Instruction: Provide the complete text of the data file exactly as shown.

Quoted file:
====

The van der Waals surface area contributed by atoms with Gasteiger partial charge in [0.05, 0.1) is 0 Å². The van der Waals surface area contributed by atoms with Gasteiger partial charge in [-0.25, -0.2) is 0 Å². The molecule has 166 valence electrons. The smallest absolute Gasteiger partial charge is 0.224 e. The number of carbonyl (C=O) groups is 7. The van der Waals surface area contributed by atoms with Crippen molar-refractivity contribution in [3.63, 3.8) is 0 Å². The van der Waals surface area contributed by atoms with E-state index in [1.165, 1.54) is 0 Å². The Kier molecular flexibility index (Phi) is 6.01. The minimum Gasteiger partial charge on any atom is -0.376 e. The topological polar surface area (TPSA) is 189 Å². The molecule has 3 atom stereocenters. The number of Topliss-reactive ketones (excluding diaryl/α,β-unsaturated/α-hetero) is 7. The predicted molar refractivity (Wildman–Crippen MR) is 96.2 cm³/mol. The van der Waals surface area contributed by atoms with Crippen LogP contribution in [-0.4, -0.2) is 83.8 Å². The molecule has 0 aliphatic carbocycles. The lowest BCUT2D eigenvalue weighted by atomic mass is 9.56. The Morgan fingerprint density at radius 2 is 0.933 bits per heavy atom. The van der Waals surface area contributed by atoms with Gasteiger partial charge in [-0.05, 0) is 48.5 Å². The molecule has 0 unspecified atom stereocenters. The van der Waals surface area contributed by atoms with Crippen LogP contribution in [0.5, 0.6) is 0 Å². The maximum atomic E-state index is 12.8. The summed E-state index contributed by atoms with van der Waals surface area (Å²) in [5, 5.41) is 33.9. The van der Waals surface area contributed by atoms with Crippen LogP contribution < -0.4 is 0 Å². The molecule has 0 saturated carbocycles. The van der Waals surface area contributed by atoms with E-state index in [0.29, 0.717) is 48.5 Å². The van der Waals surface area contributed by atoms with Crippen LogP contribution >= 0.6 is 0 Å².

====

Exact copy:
The van der Waals surface area contributed by atoms with Gasteiger partial charge in [0.05, 0.1) is 0 Å². The van der Waals surface area contributed by atoms with Gasteiger partial charge in [-0.25, -0.2) is 0 Å². The molecule has 166 valence electrons. The smallest absolute Gasteiger partial charge is 0.224 e. The number of carbonyl (C=O) groups is 7. The van der Waals surface area contributed by atoms with Crippen molar-refractivity contribution in [3.63, 3.8) is 0 Å². The van der Waals surface area contributed by atoms with E-state index in [1.165, 1.54) is 0 Å². The Kier molecular flexibility index (Phi) is 6.01. The minimum Gasteiger partial charge on any atom is -0.376 e. The topological polar surface area (TPSA) is 189 Å². The molecule has 3 atom stereocenters. The number of Topliss-reactive ketones (excluding diaryl/α,β-unsaturated/α-hetero) is 7. The predicted molar refractivity (Wildman–Crippen MR) is 96.2 cm³/mol. The van der Waals surface area contributed by atoms with Crippen LogP contribution in [-0.4, -0.2) is 83.8 Å². The molecule has 0 aliphatic carbocycles. The lowest BCUT2D eigenvalue weighted by atomic mass is 9.56. The Morgan fingerprint density at radius 2 is 0.933 bits per heavy atom. The van der Waals surface area contributed by atoms with Gasteiger partial charge in [-0.05, 0) is 48.5 Å². The molecule has 0 unspecified atom stereocenters. The van der Waals surface area contributed by atoms with Crippen LogP contribution in [0.5, 0.6) is 0 Å². The maximum atomic E-state index is 12.8. The summed E-state index contributed by atoms with van der Waals surface area (Å²) in [5, 5.41) is 33.9. The van der Waals surface area contributed by atoms with Crippen LogP contribution < -0.4 is 0 Å². The molecule has 0 saturated carbocycles. The van der Waals surface area contributed by atoms with E-state index in [0.29, 0.717) is 48.5 Å². The van der Waals surface area contributed by atoms with Crippen LogP contribution >= 0.6 is 0 Å².